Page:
Breakingviews - Beijing tries the patience of Tiananmen's children

HONG KONG (Reuters Breakingviews) - After crushing student protests in 1989, the Chinese Communist Party promised citizens prosperity in exchange for compliance. Wages have risen 40 times since then, but inequality has soared too. Controls have tightened. Now President Xi Jinping is again asking youth to bear the brunt of the economic burden, from bad debts to the trade war.

FILE PHOTO 5JUN89 - A Peking citizen stands passively in front of a convoy of tanks on the Avenue of Eternal peace (Tiananmen Square REUTERS/Stringer

Thirty years ago, on Beijing’s Tiananmen Square, Chinese soldiers fired on unarmed civilians to end weeks of protests in front of the Forbidden City. The demonstrators had various agendas, which made negotiations challenging. Underlying them all was economic anxiety: relaxed price controls generated 28% consumer inflation in February 1989: a record never surpassed. But the worst came later, when tanks withdrew and international sanctions set in. Between 1988 and 1990, growth slowed from 11.2% to 3.9%.

What happened next is key: China opened up to trade and investment, allowed market reforms, and eased up politically. The ensuing accrual of wealth built up a $13 trillion economy and convinced many citizens that whatever had happened at Tiananmen had probably staved off instability that might have slowed their escape from poverty.

But the social compact in which obedience secured better living standards is fraying as growth slows. Beijing is once again tightening control on young workers: in 2018, police began detaining Marxist college students for supporting union organisation at Jasic Technology in Shenzhen.

For a widening swathe of young blue- and white-collar workers in China – just like the crowd that clogged Tiananmen Square three decades ago – there is a worrying despondency that supports entire product lines with tongue-in-cheek brand names like “Achieved-Absolutely-Nothing Black Tea”. With that comes the financial malaise and disaffection that have plagued developed economies, and sparked movements like France’s gilets jaunes. Data supports the disgruntled masses: the World Inequality Database shows the top 1% of China’s population now holds 30% of national wealth, twice what they had in 1995, while the bottom half’s share has fallen to just over 6%.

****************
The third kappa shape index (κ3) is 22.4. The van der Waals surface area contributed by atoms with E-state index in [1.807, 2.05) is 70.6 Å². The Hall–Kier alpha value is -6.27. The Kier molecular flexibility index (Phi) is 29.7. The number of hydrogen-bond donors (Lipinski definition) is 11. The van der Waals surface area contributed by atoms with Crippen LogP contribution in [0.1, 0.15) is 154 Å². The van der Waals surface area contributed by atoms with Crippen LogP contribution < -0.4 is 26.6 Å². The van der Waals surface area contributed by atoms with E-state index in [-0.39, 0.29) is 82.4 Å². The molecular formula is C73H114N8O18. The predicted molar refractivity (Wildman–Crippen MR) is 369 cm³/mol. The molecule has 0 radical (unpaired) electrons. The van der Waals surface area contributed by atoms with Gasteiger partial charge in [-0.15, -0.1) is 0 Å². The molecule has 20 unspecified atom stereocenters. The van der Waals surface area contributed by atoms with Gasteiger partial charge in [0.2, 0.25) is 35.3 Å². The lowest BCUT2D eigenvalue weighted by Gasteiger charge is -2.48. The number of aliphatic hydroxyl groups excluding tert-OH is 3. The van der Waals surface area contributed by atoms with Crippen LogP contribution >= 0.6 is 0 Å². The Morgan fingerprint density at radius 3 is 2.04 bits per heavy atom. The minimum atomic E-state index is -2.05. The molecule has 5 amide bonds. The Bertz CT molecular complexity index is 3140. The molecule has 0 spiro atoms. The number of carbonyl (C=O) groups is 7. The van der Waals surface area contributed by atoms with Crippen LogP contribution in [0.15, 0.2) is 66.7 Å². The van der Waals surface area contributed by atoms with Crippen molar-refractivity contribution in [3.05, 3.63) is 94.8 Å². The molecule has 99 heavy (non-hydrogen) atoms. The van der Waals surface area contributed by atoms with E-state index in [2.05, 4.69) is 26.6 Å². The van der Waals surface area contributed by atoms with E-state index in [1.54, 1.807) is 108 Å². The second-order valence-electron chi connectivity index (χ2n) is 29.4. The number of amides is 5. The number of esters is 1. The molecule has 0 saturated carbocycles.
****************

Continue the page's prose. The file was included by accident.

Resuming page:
Unfortunately China can’t afford the cynicism of developed economies. It needs its 20-somethings to produce, consume and pay lots of taxes. It has a GDP per capita around $9,000, lower than Russia – but has the demographic profile of a far richer country. Official estimates have the national pension fund running deficits by 2028, and insolvent by 2035 - yet there will be only a single worker for every pensioner by 2050, when one-third of the population will be over 60. China also needs to outgrow or pay back at least 2 trillion yuan ($290 billion) in bad bank debt.

This would be manageable if the private sector were generating high-paying jobs. But that boom is stalling. Both manufacturing and non-manufacturing indexes have been in contraction since late 2018, and survey data shows the services sector has not picked up the slack, as in the past.

The university system still struggles to prepare graduates for the workforce - something that bothered the Tiananmen protesters too. New hires thus endure low wages and long hours. Alibaba founder Jack Ma, for example, promotes a “9-9-6” schedule - 9 a.m. to 9 p.m., 6 days a week. Misguided labour protection laws have translated into a shift toward contract work and underemployment. A tech boom that once created jobs has wound down too; now overextended internet stars like and Tencent are slashing headcount. Data from Gavekal Dragonomics shows investment in startups - another key font of new jobs for graduates - began plunging in 2018 and has not recovered.

The economic consequences could be severe, ranging from consumption to entrepreneurship. High house prices are squeezing disposable incomes, eating away at young shoppers’ ability to buy cosmetics, plane tickets and the like. Household credit has exploded, largely thanks to the younger generations, the first to tap the explosion in credit card issuance and consumer loans. Indebted millennials may find it even harder to shoulder Xi’s load.

The new generation can live in a cooler economy. But getting by was not the “China Dream” of wealth and rejuvenation sold by Xi. Nor will stoicism alone turn the economy around the corner. This generation’s China dream may end with a whimper, not gunshots, but the consequences would be no less dire.


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